Originally posted by Chris165 View Post
              I'm looking to purchase a larger compressor for my shop and have hit a wall on decision making.


              I have an Ingersoll dealer close by that can get me almost anything in the catalog but suggested a 7.5hp 80gal 2 stage model.
              Oh heck yeah! I would negosh on that pump. She is fat at 80gals, she is about 8 Gals! LoL.. JR

              Horizontal or vert? Vert not so bad.



              I would pay 1300.. JR

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              • #8
                Originally posted by JRouche View Post

                Oh heck yeah! I would negosh on that pump. She is fat at 80gals, she is about 8 Gals! LoL.. JR

                Horizontal or vert? Vert not so bad.



                I would pay 1300.. JR
                Yeah it is quite large, going to be fun getting vibration isolators under it. 80gal vertical is the best option for my space. The 10hp rotary screw would eat up a bunch more valuable space.

                I wish I could get one for $1300😂



                I've recieved quotes for different brands (IR, Champion, C.A.S., Curtis) and the cheapest was $2,800 for a base model 5hp/3ph model all the way up to almost $5K

                Compared everything and it looks like a Curtis CA series 7.5hp/3ph 80 gallon full package model is going to be the winner because of the fair unit cost and full 5yr warranty including P&L + on site repair as long as OEM service kits are used.

                Havent heard much about that brand but after some research they seem to be very well built industrial units which shouldnt give me any problems for my one man operation.

                Comment


                • #9
                  Originally posted by chipmaker4130 View Post
                  Atlas Copco is, to me, a premium brand. Only thing wrong with them is the price! See if you can determine the maker of the motor on anything you're considering. I'm personally still in favor of the US made Baldors, and I used to think WEG was a decent brand but not so sure any more.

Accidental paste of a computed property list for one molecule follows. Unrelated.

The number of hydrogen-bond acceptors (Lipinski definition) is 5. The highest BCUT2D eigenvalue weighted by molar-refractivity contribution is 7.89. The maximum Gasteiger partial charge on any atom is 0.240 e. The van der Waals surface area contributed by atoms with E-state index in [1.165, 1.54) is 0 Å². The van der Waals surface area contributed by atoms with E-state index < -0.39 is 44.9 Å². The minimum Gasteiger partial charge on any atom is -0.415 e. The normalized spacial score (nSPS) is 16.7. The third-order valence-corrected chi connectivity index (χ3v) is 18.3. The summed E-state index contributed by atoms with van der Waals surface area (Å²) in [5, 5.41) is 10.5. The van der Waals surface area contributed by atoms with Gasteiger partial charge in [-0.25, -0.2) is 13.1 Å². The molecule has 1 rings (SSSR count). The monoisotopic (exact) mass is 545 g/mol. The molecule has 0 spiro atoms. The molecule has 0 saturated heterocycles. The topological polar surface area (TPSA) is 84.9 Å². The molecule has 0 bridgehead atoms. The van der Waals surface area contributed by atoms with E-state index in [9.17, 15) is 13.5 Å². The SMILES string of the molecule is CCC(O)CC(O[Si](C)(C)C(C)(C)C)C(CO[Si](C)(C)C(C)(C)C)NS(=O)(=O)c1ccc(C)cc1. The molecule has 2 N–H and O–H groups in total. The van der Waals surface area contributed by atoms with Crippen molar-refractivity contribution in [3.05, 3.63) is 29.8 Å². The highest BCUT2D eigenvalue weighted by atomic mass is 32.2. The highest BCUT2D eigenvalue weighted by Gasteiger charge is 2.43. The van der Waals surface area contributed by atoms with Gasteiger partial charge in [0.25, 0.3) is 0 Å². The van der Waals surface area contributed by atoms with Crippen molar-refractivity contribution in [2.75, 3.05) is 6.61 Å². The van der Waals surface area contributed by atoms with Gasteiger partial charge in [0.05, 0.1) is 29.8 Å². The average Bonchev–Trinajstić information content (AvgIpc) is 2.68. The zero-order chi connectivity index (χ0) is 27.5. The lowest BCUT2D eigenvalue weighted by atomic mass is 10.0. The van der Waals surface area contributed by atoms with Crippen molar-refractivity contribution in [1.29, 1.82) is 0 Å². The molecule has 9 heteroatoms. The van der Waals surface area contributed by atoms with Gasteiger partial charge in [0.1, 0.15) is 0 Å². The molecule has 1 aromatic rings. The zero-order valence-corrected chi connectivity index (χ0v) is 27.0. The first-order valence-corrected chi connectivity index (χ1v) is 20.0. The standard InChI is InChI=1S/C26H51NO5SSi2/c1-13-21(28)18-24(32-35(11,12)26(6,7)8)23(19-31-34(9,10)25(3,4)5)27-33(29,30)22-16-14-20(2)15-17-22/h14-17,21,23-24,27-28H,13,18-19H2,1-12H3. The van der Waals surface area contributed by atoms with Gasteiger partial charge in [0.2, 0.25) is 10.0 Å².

I can vouch for Atlas Copco, they are indestructible. And not cheap. I installed the plant compressor at my old job, an Atlas Copco with 160 CFM continuous at 125 PSIG. 30kW screw compressor with cooler, cost about 100k. It has run 24 x 7 x 365 for the last 5 years, with only one or two scheduled shutdowns per year for oil and filter changes. Otherwise it is literally continuous.
                  25 miles north of Buffalo NY, USA

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                  • #10
                    Originally posted by nickel-city-fab View Post

                    I can vouch for Atlas Copco, they are indestructible. And not cheap. I installed the plant compressor at my old job, an Atlas Copco with 160 CFM continuous at 125 PSIG. 30kW screw compressor with cooler, cost about 100k. It has run 24 x 7 x 365 for the last 5 years, with only one or two scheduled shutdowns per year for oil and filter changes. Otherwise it is literally continuous.
                    I was really leaning towards the Atlas units but one of my factors was local service/support.

                    They listed a local service center (Orlando Fl) but the number was out of service. Called A.C. main number and was given another service branch down here which I also got the same "this number has been disconnected" message. Thought that was kind of strange.

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                    • #11
                      Originally posted by Chris165 View Post

                      I was really leaning towards the Atlas units but one of my factors was local service/support.

                      They listed a local service center (Orlando Fl) but the number was out of service. Called A.C. main number and was given another service branch down here which I also got the same "this number has been disconnected" message. Thought that was kind of strange.
                      Wow thats weird. The compressor at my old job was purchased through their electrical parts supplier (we had our own in-house electricians). Instead of dealing directly. Given the recent supply chain disruptions I'm not surprised about the Orlando number.
                      We did our own service after installation -- as long as you follow the manual verbatim they are good on the warrantee parts. The filters and the oil add up, though depending how much you actually use it.